Preventive home visits to older home-dwelling people in Denmark: are invitational procedures of importance?
Article first published online: 19 JUL 2010
© 2010 Blackwell Publishing Ltd
Health & Social Care in the Community
Volume 18, Issue 6, pages 563–571, November 2010
How to Cite
Ekmann, A., Vass, M. and Avlund, K. (2010), Preventive home visits to older home-dwelling people in Denmark: are invitational procedures of importance?. Health & Social Care in the Community, 18: 563–571. doi: 10.1111/j.1365-2524.2010.00941.x
- Issue published online: 19 JUL 2010
- Article first published online: 19 JUL 2010
- Accepted for publication 16 April 2010
- community health care;
- gender and community care;
- older people;
- preventive home visit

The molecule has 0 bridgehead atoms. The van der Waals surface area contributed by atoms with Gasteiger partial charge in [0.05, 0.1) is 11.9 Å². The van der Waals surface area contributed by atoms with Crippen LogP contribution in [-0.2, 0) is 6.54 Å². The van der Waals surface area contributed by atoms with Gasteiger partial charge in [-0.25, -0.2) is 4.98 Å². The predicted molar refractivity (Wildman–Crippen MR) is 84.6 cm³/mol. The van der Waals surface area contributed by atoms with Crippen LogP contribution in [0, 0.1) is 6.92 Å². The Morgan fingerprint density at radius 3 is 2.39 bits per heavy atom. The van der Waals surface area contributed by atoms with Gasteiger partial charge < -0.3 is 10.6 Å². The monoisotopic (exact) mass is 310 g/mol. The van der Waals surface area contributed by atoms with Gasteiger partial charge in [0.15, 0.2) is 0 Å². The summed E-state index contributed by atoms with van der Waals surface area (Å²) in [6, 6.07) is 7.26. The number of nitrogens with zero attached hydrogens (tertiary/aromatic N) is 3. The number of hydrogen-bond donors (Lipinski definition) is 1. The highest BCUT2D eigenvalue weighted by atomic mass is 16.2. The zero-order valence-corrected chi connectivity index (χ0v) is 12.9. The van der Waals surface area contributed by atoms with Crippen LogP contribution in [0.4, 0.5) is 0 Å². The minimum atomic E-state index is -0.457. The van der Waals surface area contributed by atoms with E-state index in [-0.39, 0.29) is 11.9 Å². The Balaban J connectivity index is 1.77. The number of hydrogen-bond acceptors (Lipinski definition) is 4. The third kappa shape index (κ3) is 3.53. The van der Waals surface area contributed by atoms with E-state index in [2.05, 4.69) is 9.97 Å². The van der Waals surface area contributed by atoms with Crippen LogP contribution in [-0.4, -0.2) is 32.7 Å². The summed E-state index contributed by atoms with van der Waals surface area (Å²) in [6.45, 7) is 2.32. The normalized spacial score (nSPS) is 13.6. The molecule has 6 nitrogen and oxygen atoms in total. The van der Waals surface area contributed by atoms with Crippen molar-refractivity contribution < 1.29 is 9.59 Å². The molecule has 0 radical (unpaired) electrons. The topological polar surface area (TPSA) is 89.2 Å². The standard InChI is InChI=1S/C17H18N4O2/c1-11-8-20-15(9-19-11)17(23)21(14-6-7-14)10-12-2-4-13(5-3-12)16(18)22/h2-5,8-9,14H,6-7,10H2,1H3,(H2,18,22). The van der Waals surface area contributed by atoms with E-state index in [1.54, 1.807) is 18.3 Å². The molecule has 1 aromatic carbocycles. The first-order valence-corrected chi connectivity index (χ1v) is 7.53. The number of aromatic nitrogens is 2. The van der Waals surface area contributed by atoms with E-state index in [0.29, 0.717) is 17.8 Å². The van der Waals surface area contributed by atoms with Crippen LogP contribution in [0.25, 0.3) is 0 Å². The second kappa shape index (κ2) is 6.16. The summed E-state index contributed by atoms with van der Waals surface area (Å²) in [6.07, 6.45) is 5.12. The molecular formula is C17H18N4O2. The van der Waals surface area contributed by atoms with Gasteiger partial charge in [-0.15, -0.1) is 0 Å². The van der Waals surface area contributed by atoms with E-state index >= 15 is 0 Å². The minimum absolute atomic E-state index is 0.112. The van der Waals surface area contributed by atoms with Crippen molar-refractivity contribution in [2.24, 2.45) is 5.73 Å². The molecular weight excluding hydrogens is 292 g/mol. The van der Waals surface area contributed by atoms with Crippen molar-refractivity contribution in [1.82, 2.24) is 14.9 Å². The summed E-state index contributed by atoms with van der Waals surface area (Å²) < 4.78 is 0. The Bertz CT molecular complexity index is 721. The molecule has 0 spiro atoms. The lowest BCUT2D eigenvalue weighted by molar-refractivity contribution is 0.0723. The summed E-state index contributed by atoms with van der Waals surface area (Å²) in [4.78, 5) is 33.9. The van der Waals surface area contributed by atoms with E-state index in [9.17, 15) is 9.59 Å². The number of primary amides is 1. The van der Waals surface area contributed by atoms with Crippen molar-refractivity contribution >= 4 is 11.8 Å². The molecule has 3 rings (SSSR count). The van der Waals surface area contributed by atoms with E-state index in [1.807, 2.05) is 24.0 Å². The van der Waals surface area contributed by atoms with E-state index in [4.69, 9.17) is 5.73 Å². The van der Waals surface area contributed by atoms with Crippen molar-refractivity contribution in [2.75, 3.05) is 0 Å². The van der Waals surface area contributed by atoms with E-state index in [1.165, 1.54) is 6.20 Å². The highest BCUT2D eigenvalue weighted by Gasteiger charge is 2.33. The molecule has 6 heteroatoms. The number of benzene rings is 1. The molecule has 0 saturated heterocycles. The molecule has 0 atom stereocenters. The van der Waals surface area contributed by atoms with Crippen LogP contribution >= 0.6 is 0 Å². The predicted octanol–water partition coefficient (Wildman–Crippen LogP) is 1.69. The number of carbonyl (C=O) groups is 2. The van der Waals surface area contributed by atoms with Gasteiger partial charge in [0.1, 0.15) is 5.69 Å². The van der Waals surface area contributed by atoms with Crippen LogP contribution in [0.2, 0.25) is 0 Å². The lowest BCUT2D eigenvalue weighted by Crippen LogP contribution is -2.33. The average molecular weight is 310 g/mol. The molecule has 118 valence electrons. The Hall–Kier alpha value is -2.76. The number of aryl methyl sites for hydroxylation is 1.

Since 1998 all municipalities in Denmark have been required by law to offer two annual preventive home visits to all home-dwelling citizens aged 75 or over. The influence of invitational procedures on acceptance rates has not been investigated. The aim of this study was to describe and investigate whether different invitational procedures were associated with first preventive home visit acceptance rates. The study was based on secondary analyses of data from the Danish Intervention Study on Preventive Home Visits. Data were collected from 1998 to 2002. Of the 4060 participants in the main study, 3245 reported receiving an offer for an identifiable preventive home visit, of whom 2399 (73.9%) provided complete data for the main analyses in the present study. Invitational procedures were categorised as: (1) a letter with a proposed date and time for the visit, (2) a visitor telephone call, and (3) a letter with encouragement to phone the visitor for appointment (letter without a proposed date). Covariates included sex, age, experience with preventive interventions, functional ability, self rated health, social relations and psychosocial characteristics. Statistical analyses included chi-square tests, and bi- and multivariable logistic regression analyses. Different invitational procedures were associated with first preventive home visit acceptance rates. Significantly more men (75.1%) than women (62.8%) declined the first preventive home visit regardless of the invitational procedure. Compared to ‘letter with a proposed date’, men had an odds ratio of 1.78 (95% CI: 1.16–2.74) for declining visits when ‘telephone call’ was used and an odds ratio 2.81 (95% CI: 1.79–4.40) when ‘letter without a proposed date’ was used as the invitational procedure. In women the odds ratios were 1.23 (95% CI: 0.91–1.68) and 1.87 (95% CI: 1.37–2.55), respectively.